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Jager G, de Win MM, Vervaeke HK, Schilt T, Kahn RS, van den Brink W, van Ree JM, Ramsey NF. 
“Incidental use of ecstasy: no evidence for harmful effects on cognitive brain function in a prospective fMRI study”. 
Psychopharmacology (Berl). 2007 Aug 13;193(3):403-14.

RATIONALE: Heavy ecstasy use in humans has been associated with cognitive impairments and changes in cognitive brain function supposedly due to damage to the serotonin system. There is concern that even a single dose of 3,4-methylenedioxymethamphetamine may be neurotoxic, but very little is known about the consequences of a low dose of ecstasy for cognitive brain function.
OBJECTIVE: The objective of the study was to assess the effects of a low dose of ecstasy on human cognitive brain function using functional magnetic resonance imaging (fMRI). MATERIALS AND

METHODS: We prospectively studied, as part of the NeXT (Netherlands XTC toxicity) study, sustained effects of a low dose of ecstasy on brain function in 25 subjects before and after their first episode of ecstasy use (mean 2.0 +/- 1.4 ecstasy pills, on average 11.1 +/- 12.9 weeks since last ecstasy use), compared to 24 persistent ecstasy-naive controls, also measured twice and matched with the novice users on age, gender, IQ, and cannabis use. Cognitive brain function was measured in the domains of working memory, selective attention, and associative memory using fMRI.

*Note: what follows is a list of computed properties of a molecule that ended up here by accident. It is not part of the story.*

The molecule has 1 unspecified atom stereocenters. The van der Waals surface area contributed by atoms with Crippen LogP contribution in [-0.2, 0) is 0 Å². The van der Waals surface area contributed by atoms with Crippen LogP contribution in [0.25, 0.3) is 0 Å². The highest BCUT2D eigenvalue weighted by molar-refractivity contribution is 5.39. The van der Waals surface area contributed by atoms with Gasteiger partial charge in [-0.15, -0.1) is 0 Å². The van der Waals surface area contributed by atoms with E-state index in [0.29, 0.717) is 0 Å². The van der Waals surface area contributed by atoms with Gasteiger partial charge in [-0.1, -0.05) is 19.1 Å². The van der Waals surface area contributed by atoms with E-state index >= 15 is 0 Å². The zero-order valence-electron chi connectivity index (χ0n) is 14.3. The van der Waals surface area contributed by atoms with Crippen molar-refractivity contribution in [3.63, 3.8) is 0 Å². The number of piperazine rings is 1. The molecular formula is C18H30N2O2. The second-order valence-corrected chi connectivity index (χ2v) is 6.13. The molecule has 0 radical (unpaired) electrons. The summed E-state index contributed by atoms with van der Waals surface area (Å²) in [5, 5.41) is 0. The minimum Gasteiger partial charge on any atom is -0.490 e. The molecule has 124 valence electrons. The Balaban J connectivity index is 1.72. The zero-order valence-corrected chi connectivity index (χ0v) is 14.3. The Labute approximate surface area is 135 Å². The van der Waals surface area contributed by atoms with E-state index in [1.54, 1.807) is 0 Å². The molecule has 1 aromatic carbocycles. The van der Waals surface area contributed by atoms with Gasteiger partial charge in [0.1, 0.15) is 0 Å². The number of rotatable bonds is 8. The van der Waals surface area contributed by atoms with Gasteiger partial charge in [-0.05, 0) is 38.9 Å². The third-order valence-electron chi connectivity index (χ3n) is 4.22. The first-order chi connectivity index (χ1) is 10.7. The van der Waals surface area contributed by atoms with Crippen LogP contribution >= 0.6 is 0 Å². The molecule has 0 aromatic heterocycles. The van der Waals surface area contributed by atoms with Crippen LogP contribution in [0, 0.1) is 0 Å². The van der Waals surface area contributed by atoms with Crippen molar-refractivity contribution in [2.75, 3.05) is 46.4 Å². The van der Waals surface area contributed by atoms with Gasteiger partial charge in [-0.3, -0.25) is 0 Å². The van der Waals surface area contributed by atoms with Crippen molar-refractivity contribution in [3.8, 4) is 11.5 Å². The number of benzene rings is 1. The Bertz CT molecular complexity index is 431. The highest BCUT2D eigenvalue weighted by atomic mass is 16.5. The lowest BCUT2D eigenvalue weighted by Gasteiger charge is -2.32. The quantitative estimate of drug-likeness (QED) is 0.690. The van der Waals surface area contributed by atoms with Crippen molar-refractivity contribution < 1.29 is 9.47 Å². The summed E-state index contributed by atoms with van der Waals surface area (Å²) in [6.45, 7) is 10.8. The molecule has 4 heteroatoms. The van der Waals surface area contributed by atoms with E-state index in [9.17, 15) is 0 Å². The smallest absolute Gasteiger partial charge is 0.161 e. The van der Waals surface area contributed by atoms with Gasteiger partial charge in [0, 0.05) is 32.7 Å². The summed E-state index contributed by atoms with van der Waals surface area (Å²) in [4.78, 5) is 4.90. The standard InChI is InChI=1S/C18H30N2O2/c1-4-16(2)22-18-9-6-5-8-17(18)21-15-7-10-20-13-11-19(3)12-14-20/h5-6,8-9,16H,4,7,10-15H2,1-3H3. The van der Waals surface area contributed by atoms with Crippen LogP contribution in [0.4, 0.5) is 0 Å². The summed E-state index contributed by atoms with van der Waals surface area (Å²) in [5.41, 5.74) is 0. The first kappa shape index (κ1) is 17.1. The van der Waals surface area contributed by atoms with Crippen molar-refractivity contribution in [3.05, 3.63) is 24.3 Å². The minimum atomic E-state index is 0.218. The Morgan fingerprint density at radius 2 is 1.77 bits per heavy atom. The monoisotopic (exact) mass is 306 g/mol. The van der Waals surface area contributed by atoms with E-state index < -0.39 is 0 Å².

RESULTS: No significant effects were found of a low dose of ecstasy on working memory, selective attention, or associative memory neither at the behavioral level nor at the neurophysiological level. CONCLUSIONS: This study yielded no firm evidence for sustained effects of a low dose of ecstasy on human cognitive brain function. The present findings are relevant for the development of prevention and harm reduction strategies. Furthermore, the study is relevant to the discussion concerning potential therapeutic use of ecstasy.
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